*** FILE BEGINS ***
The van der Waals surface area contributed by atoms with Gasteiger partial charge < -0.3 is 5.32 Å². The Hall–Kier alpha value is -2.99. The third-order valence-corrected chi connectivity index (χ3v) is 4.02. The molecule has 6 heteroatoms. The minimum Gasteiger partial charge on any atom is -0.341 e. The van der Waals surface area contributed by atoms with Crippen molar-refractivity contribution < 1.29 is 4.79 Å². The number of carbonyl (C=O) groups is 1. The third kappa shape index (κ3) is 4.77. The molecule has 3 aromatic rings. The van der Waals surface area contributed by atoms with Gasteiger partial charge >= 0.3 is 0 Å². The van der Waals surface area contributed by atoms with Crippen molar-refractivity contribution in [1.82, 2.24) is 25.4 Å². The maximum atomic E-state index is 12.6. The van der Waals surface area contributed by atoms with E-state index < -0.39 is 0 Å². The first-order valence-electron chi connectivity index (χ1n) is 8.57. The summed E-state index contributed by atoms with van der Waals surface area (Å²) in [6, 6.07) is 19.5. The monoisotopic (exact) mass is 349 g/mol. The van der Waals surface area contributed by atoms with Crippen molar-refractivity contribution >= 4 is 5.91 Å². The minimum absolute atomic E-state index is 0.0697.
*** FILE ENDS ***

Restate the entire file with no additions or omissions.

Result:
The van der Waals surface area contributed by atoms with Gasteiger partial charge < -0.3 is 5.32 Å². The Hall–Kier alpha value is -2.99. The third-order valence-corrected chi connectivity index (χ3v) is 4.02. The molecule has 6 heteroatoms. The minimum Gasteiger partial charge on any atom is -0.341 e. The van der Waals surface area contributed by atoms with Crippen molar-refractivity contribution < 1.29 is 4.79 Å². The number of carbonyl (C=O) groups is 1. The third kappa shape index (κ3) is 4.77. The molecule has 3 aromatic rings. The van der Waals surface area contributed by atoms with Gasteiger partial charge >= 0.3 is 0 Å². The van der Waals surface area contributed by atoms with Crippen molar-refractivity contribution in [1.82, 2.24) is 25.4 Å². The maximum atomic E-state index is 12.6. The van der Waals surface area contributed by atoms with E-state index < -0.39 is 0 Å². The first-order valence-electron chi connectivity index (χ1n) is 8.57. The summed E-state index contributed by atoms with van der Waals surface area (Å²) in [6, 6.07) is 19.5. The monoisotopic (exact) mass is 349 g/mol. The van der Waals surface area contributed by atoms with Crippen molar-refractivity contribution >= 4 is 5.91 Å². The minimum absolute atomic E-state index is 0.0697.